Sam Bankman-Fried speaks on stage during the first annual Moonlight Concert Benefiting CARE – Children with Special Needs at Casa Cipriani on June 23, 2022 in New York City.
Craig Barrett | Getty Images
Sam Bankman-Fried’s cryptocurrency group FTX is in talks with investors to raise up to $1 billion in new funding that would keep the company’s valuation at around $32 billion, according to people familiar with the discussions.
The sources, who asked not to be identified because the talks are confidential, said negotiations are ongoing and the terms may change. Coindesk previously reported an upcoming investment at a flat valuation, following FTX’s last capital increase in January. Current investors include Singapore’s Temasek, SoftBank’s Vision Fund II and Tiger Global.
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An FTX spokesperson declined to comment.
While its competitors and peers were battered in this year’s “crypto winter,” FTX attempted to cast itself as a market consolidation company, swooping in to buy distressed assets at a discount. The company, which is based in the Bahamas, is privately owned, so it has not been hit by the collapse of Coinbase shares, which lost three-quarters of their value in 2022.
Some of the new capital, in addition to a $400 million round starting in January, will be earmarked to fuel more deals, the sources said. In July, FTX signed a deal giving it an option to buy the lender BlockFi, and the company was in discussions to acquire South Korea’s Bithumb. FTX also offered to buy bankrupt crypto broker Voyager Digital in August, but was turned down due to what it called a “low ball bid.”
Bloomberg reported in June that FTX was also trying to buy Robinhood, although Bankman-Fried, who owns a large stake in the online broker, denied that there were any active discussions underway.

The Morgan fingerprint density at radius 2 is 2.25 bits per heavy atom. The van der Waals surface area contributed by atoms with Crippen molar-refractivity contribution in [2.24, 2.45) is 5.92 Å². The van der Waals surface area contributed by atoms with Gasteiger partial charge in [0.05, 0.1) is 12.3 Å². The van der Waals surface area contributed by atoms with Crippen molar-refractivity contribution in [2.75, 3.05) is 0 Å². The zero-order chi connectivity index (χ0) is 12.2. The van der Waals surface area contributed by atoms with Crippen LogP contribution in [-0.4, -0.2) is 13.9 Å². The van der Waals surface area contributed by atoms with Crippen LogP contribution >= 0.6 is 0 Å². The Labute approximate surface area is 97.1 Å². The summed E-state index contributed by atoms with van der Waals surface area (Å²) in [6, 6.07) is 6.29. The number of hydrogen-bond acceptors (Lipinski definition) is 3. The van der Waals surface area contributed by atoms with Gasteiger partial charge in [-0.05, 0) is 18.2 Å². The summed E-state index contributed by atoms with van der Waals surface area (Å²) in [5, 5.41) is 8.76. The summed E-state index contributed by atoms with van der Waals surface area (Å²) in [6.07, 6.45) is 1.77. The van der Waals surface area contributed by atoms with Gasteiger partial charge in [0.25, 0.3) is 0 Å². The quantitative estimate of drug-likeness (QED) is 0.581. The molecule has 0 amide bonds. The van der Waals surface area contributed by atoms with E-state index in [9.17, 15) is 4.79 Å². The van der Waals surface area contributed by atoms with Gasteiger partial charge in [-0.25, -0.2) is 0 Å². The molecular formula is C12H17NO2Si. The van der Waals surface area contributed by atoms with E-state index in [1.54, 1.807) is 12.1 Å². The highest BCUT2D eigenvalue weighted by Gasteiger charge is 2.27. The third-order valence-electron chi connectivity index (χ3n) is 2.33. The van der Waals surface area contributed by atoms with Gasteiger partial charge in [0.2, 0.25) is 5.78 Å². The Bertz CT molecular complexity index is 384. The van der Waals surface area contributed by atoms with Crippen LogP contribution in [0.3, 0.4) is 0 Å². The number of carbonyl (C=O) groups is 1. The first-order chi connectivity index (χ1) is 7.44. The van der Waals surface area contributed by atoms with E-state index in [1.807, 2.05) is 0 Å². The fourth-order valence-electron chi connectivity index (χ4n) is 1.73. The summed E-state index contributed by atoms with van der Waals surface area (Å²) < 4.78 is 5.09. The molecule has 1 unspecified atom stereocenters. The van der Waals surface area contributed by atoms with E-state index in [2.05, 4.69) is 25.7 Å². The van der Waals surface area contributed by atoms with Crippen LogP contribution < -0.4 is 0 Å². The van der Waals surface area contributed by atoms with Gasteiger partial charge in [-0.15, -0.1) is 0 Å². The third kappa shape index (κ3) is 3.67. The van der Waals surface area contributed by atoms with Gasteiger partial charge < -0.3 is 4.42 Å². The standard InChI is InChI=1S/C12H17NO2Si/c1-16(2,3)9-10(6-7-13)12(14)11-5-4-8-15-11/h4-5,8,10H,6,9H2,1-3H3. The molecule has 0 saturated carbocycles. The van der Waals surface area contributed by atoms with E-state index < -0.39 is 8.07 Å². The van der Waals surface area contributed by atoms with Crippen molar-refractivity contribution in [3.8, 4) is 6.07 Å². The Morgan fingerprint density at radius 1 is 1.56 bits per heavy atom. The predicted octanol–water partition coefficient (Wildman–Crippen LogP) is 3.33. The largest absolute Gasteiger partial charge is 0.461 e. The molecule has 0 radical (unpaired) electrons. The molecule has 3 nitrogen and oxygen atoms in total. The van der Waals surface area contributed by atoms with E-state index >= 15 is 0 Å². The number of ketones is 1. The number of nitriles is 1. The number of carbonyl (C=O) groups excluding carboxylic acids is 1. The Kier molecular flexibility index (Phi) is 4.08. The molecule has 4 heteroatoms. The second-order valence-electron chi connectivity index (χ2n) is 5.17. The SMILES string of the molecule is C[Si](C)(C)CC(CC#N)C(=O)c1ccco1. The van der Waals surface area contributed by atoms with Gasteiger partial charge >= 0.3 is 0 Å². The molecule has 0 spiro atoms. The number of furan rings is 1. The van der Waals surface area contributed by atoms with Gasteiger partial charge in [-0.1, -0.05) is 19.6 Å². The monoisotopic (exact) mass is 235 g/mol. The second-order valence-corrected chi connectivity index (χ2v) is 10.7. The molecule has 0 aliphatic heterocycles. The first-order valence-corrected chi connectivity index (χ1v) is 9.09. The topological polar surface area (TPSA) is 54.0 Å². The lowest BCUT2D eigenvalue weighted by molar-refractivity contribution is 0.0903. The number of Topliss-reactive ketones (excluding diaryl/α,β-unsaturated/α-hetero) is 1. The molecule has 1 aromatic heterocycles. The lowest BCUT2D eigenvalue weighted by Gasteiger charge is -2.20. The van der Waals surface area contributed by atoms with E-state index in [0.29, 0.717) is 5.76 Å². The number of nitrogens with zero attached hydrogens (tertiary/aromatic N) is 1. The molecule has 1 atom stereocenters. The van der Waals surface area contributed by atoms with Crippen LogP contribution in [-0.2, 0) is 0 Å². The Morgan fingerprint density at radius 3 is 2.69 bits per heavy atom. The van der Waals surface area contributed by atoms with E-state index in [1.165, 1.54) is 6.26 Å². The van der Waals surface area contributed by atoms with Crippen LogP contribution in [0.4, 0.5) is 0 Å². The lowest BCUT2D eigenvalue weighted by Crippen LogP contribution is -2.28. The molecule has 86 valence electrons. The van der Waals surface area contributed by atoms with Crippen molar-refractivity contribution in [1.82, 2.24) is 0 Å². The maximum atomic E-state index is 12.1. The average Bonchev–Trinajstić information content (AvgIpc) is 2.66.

CNBC reported last month, that FTX revenue rose more than 1,000% in 2021 to $1.02 billion from $89 million a year earlier, based on a leaked investor pool. FTX saw net income of $388 million last year, up from just $17 million the year before. Financial statements showed that momentum continued in the first quarter, with the company generating $270 million in revenue.
But that’s when the market was going up. Everything related to cryptocurrencies turned south in the second quarter, as rising interest rates and rising inflation in four decades drove investors out of riskier assets. Since the end of March, both bitcoin and ether have fallen by more than 60%, and many crypto-focused brokerages have been forced to liquidate.
Bankman-Fried, a former Wall Street trader, founded FTX three years ago. By continuing to raise funds and hoard assets, Bankman-Fried is betting that the cryptocurrency will bounce back and that he will be willing to reap a significant portion of the profits when that happens.
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